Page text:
1. Thank you so much, Carol. Your entry on childhood history and religion in November touched me greatly, especially when you explained what ideas you had departed from. Your honesty from that entry kind of became a mantra to me, if that makes any sense. Yes, Fox news. And the Trinity Broadcasting System. “I moved to another country.” :)


  6. LaChelle, Almost all of us on this list can probably relate to your post to a certain extent. If we’re of a certain age, as feminists of whatever stripe, we have come out to our families with varying problems. It’s always hard. After years of my mother crying about my changes of consciousness, I can remember when finally all three of my sisters and I had related our new spiritual paths to my Protestant mother (one Native American, one atheist, one Catholic, and me Wiccan). At first my mother was sorrowful and upset. But eventually she said, “Well, if you’re all going to hell, I guess that’s where I want to go, too.” That was the first step on a long path to acceptance. She’s retained her faith, but understands that her daughters believe/experience spirit differently than she does.

    My mother recently moved in with me, so I’m having a mirror-image experience to your moving in with your birth family. The first time she stayed here last spring, it was very difficult. She slept terribly, was depressed, anxious, and agitated, all of which affected me terribly. But this time, I’m performing a short ritual every morning, where I create an invisible shield around me that is impervious to disharmony in my environment (I also wear a piece of sugilite for this purpose), and it has made all the difference. I’m enjoying my mother’s presence, making time for my work and play, not getting agitated and anxious when she does, and just plain realizing where I end and she begins. The strong boundaries I’ve created (and recreate every day) have also had an amazing impact on all of my relationships. I find that I can be more present with others with much less anxiety about how I’m “coming off.” I’m sharing more of my authentic self and enjoying life more. I highly recommend such a practice.


    1. Thank you for sharing your experiences. I am an only child, but I often think about having myself and my cousins come together to speak to our parents. I think it might make more sense in solidarity. :) I love the ideas that you have and YES, I think it is so true about all you say about boundaries and having less anxiety and being more present and enjoying life – it is all tied together. I’m kind of always thinking that I’m 32 and so I should have figured out how to do all of this being me/being bold by now, but I guess it just matters that I finally do it . . .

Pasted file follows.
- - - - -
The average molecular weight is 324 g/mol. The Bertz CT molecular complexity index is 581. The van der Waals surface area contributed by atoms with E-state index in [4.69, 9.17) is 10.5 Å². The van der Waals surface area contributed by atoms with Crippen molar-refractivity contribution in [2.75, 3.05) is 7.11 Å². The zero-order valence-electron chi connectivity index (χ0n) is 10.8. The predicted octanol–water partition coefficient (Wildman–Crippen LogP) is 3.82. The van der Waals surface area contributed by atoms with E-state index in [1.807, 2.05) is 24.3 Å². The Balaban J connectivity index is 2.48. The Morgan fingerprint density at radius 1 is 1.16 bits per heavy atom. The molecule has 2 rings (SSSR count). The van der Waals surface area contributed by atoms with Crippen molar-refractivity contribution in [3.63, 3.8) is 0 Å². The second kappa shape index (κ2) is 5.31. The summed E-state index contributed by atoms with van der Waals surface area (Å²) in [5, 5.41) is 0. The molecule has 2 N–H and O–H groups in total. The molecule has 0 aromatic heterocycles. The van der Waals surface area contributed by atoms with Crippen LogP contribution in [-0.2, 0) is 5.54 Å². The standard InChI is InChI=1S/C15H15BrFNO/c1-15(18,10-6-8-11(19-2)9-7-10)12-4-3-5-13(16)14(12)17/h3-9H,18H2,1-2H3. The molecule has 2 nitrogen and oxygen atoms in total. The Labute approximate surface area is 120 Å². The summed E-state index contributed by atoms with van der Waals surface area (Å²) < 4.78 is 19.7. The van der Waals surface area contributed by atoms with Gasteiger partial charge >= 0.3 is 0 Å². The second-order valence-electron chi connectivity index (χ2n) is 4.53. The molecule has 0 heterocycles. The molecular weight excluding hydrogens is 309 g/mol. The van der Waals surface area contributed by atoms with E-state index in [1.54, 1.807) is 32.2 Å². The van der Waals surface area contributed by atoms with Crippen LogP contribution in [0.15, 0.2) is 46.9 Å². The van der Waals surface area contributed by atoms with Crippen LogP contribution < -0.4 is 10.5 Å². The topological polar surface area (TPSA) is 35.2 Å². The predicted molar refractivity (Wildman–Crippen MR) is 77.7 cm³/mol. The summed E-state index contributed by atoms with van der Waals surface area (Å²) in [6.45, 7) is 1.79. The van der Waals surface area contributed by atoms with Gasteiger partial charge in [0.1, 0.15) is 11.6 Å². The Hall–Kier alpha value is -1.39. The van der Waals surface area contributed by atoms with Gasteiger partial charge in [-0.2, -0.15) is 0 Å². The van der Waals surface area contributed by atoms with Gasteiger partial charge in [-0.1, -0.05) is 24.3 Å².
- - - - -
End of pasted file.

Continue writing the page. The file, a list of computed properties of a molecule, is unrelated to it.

7. I am so enjoying all the wonderful voices in this conversation! A meaningful circle of thought, experiences and wisdom.
    Like carol, I moved to a different country (USA). I wrote earlier that I nonetheless felt being pulled through a ring when I visited my birth family in South Africa during my 23 year stay in New York. I felt I had to leave most of who I was behind so as not to upset them with my feminism and my art devoted to the sacred female. Nine years ago I returned to live in South Africa in the house against the Drakensberg where my parents lived and died. I transformed this patriarchal house of my father’s anger and my mother’s sadness into a goddess house filled with color and light and symbols and shrines, and I built a studio in the garden where my father planted vegetables (that were mostly eaten by the monkeys and the porcupines). It has only been now, that I no longer strip myself of myself so as not to upset my siblings, that I have found the self-acceptance and strength to boldly state who I am and where my path has diverged from theirs. I do this in the works I create in my studio. I often wonder how my parents would have responded to the changes I made here, would my father feel relieved that he no longer has to be the boss man, in charge, and would my mother have liked the light and color in the house that was always dark and shrouded with heavy curtains? Would she have found comfort in the female figurines and black Madonnas where I light devotional candles? Would she still be praying for my lost soul, or would she have been able to bless me for my courage?


    1. Thanks for telling that story, Majak. I am also South African and also live with the heritage of a patriarchal religious tradition. For me to hear of your house-shrine at the foot of the Drakensberg is amazing, for I also have a close attachment to the Drakensberg mountains. I have met some interesting eco-feminist artists who live in the shade of the mountains, but have not yet discovered your shrine!


      1. I meant to add that I think that is what I wanted to articulate about the promise of the paradigm shift, that it might bring something needed and positive to everyone’s world. Thank you for helping with that thought.